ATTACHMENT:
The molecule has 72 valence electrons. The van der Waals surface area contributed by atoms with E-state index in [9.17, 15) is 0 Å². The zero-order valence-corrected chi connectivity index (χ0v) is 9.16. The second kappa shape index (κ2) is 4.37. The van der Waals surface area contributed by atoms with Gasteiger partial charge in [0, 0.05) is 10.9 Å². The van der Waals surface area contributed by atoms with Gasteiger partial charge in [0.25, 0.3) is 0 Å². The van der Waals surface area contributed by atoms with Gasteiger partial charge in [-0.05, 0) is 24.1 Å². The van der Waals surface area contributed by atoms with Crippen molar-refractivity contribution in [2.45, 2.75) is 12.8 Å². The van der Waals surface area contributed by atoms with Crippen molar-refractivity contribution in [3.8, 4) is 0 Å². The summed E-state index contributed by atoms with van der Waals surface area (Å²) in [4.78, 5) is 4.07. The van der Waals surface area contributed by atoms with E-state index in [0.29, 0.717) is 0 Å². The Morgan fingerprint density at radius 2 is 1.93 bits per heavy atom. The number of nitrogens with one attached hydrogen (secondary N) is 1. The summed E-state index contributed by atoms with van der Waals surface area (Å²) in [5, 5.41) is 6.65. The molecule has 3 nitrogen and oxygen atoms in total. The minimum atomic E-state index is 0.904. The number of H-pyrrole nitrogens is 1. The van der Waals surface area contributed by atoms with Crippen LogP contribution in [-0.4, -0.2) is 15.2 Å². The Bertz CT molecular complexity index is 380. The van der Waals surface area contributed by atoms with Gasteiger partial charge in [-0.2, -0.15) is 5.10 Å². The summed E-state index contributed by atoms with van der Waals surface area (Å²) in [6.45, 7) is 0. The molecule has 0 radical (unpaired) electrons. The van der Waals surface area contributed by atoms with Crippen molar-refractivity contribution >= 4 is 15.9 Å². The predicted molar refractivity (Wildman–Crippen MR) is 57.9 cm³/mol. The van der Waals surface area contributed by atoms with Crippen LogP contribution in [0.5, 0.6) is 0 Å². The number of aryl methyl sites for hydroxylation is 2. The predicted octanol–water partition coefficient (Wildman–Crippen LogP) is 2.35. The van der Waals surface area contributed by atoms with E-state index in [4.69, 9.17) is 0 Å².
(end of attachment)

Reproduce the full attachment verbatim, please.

The molecule has 72 valence electrons. The van der Waals surface area contributed by atoms with E-state index in [9.17, 15) is 0 Å². The zero-order valence-corrected chi connectivity index (χ0v) is 9.16. The second kappa shape index (κ2) is 4.37. The van der Waals surface area contributed by atoms with Gasteiger partial charge in [0, 0.05) is 10.9 Å². The van der Waals surface area contributed by atoms with Gasteiger partial charge in [0.25, 0.3) is 0 Å². The van der Waals surface area contributed by atoms with Gasteiger partial charge in [-0.05, 0) is 24.1 Å². The van der Waals surface area contributed by atoms with Crippen molar-refractivity contribution in [2.45, 2.75) is 12.8 Å². The van der Waals surface area contributed by atoms with Crippen molar-refractivity contribution in [3.8, 4) is 0 Å². The summed E-state index contributed by atoms with van der Waals surface area (Å²) in [4.78, 5) is 4.07. The van der Waals surface area contributed by atoms with E-state index in [0.29, 0.717) is 0 Å². The Morgan fingerprint density at radius 2 is 1.93 bits per heavy atom. The number of nitrogens with one attached hydrogen (secondary N) is 1. The summed E-state index contributed by atoms with van der Waals surface area (Å²) in [5, 5.41) is 6.65. The molecule has 3 nitrogen and oxygen atoms in total. The minimum atomic E-state index is 0.904. The number of H-pyrrole nitrogens is 1. The van der Waals surface area contributed by atoms with Crippen LogP contribution in [-0.4, -0.2) is 15.2 Å². The Bertz CT molecular complexity index is 380. The van der Waals surface area contributed by atoms with Gasteiger partial charge in [-0.2, -0.15) is 5.10 Å². The summed E-state index contributed by atoms with van der Waals surface area (Å²) in [6.45, 7) is 0. The molecule has 0 radical (unpaired) electrons. The van der Waals surface area contributed by atoms with Crippen molar-refractivity contribution >= 4 is 15.9 Å². The predicted molar refractivity (Wildman–Crippen MR) is 57.9 cm³/mol. The van der Waals surface area contributed by atoms with Crippen LogP contribution in [0.5, 0.6) is 0 Å². The number of aryl methyl sites for hydroxylation is 2. The predicted octanol–water partition coefficient (Wildman–Crippen LogP) is 2.35. The van der Waals surface area contributed by atoms with E-state index in [4.69, 9.17) is 0 Å².